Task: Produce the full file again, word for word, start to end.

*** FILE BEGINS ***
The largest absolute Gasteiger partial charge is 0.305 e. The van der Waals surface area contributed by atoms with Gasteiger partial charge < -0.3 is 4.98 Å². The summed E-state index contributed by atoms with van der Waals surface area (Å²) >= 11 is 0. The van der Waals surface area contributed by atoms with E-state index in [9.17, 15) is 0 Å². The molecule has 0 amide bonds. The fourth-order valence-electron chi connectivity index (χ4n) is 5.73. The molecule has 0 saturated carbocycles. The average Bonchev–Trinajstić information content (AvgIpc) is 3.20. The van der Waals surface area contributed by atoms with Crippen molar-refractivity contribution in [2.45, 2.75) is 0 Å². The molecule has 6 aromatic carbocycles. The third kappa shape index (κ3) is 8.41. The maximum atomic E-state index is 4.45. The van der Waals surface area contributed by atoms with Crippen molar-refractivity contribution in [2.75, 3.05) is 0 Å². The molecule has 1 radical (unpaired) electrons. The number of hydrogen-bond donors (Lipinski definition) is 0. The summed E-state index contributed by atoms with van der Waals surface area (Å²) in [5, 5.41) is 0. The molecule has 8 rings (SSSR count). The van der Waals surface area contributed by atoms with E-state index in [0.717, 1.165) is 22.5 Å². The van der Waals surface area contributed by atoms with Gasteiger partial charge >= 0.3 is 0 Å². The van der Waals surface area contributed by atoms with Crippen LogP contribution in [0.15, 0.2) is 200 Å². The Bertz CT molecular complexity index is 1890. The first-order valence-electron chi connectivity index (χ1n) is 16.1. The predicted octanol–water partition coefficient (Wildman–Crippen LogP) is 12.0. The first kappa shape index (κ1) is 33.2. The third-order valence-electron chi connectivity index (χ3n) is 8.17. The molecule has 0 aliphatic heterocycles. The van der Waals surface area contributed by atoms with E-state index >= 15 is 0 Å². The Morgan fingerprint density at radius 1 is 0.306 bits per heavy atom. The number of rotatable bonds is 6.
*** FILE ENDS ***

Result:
The largest absolute Gasteiger partial charge is 0.305 e. The van der Waals surface area contributed by atoms with Gasteiger partial charge < -0.3 is 4.98 Å². The summed E-state index contributed by atoms with van der Waals surface area (Å²) >= 11 is 0. The van der Waals surface area contributed by atoms with E-state index in [9.17, 15) is 0 Å². The molecule has 0 amide bonds. The fourth-order valence-electron chi connectivity index (χ4n) is 5.73. The molecule has 0 saturated carbocycles. The average Bonchev–Trinajstić information content (AvgIpc) is 3.20. The van der Waals surface area contributed by atoms with Crippen molar-refractivity contribution in [2.45, 2.75) is 0 Å². The molecule has 6 aromatic carbocycles. The third kappa shape index (κ3) is 8.41. The maximum atomic E-state index is 4.45. The van der Waals surface area contributed by atoms with Crippen molar-refractivity contribution in [2.75, 3.05) is 0 Å². The molecule has 1 radical (unpaired) electrons. The number of hydrogen-bond donors (Lipinski definition) is 0. The summed E-state index contributed by atoms with van der Waals surface area (Å²) in [5, 5.41) is 0. The molecule has 8 rings (SSSR count). The van der Waals surface area contributed by atoms with E-state index in [0.717, 1.165) is 22.5 Å². The van der Waals surface area contributed by atoms with Gasteiger partial charge >= 0.3 is 0 Å². The van der Waals surface area contributed by atoms with Crippen LogP contribution in [0.15, 0.2) is 200 Å². The Bertz CT molecular complexity index is 1890. The first-order valence-electron chi connectivity index (χ1n) is 16.1. The predicted octanol–water partition coefficient (Wildman–Crippen LogP) is 12.0. The first kappa shape index (κ1) is 33.2. The third-order valence-electron chi connectivity index (χ3n) is 8.17. The molecule has 0 aliphatic heterocycles. The van der Waals surface area contributed by atoms with E-state index >= 15 is 0 Å². The Morgan fingerprint density at radius 1 is 0.306 bits per heavy atom. The number of rotatable bonds is 6.